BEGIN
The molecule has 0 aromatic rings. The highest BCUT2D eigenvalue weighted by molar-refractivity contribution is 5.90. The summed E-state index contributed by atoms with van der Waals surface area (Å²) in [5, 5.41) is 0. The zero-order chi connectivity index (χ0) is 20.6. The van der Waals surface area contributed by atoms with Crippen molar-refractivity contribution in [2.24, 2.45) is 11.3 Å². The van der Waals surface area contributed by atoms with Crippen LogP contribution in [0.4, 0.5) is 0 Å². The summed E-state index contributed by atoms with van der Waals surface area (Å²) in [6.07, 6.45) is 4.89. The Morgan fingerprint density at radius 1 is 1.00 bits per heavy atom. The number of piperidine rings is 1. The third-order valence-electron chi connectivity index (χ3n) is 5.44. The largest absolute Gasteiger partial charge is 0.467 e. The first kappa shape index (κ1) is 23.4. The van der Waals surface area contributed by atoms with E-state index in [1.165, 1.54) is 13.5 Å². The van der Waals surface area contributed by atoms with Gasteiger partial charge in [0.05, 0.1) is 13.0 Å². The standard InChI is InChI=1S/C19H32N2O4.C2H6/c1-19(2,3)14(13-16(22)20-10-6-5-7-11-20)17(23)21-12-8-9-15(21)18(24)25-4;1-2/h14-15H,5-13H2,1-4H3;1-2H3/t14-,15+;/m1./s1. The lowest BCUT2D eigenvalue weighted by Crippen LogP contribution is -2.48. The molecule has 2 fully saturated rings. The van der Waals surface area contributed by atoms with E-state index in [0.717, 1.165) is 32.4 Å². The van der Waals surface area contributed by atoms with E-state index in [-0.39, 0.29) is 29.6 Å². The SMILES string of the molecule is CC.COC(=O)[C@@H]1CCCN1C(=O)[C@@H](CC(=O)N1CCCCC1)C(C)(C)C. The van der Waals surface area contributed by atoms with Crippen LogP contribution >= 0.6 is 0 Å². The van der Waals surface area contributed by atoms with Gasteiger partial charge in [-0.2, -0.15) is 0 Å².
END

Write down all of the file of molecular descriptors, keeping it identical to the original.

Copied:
The molecule has 0 aromatic rings. The highest BCUT2D eigenvalue weighted by molar-refractivity contribution is 5.90. The summed E-state index contributed by atoms with van der Waals surface area (Å²) in [5, 5.41) is 0. The zero-order chi connectivity index (χ0) is 20.6. The van der Waals surface area contributed by atoms with Crippen molar-refractivity contribution in [2.24, 2.45) is 11.3 Å². The van der Waals surface area contributed by atoms with Crippen LogP contribution in [0.4, 0.5) is 0 Å². The summed E-state index contributed by atoms with van der Waals surface area (Å²) in [6.07, 6.45) is 4.89. The Morgan fingerprint density at radius 1 is 1.00 bits per heavy atom. The number of piperidine rings is 1. The third-order valence-electron chi connectivity index (χ3n) is 5.44. The largest absolute Gasteiger partial charge is 0.467 e. The first kappa shape index (κ1) is 23.4. The van der Waals surface area contributed by atoms with E-state index in [1.165, 1.54) is 13.5 Å². The van der Waals surface area contributed by atoms with Gasteiger partial charge in [0.05, 0.1) is 13.0 Å². The standard InChI is InChI=1S/C19H32N2O4.C2H6/c1-19(2,3)14(13-16(22)20-10-6-5-7-11-20)17(23)21-12-8-9-15(21)18(24)25-4;1-2/h14-15H,5-13H2,1-4H3;1-2H3/t14-,15+;/m1./s1. The lowest BCUT2D eigenvalue weighted by Crippen LogP contribution is -2.48. The molecule has 2 fully saturated rings. The van der Waals surface area contributed by atoms with E-state index in [0.717, 1.165) is 32.4 Å². The van der Waals surface area contributed by atoms with E-state index in [-0.39, 0.29) is 29.6 Å². The SMILES string of the molecule is CC.COC(=O)[C@@H]1CCCN1C(=O)[C@@H](CC(=O)N1CCCCC1)C(C)(C)C. The van der Waals surface area contributed by atoms with Crippen LogP contribution >= 0.6 is 0 Å². The van der Waals surface area contributed by atoms with Gasteiger partial charge in [-0.2, -0.15) is 0 Å².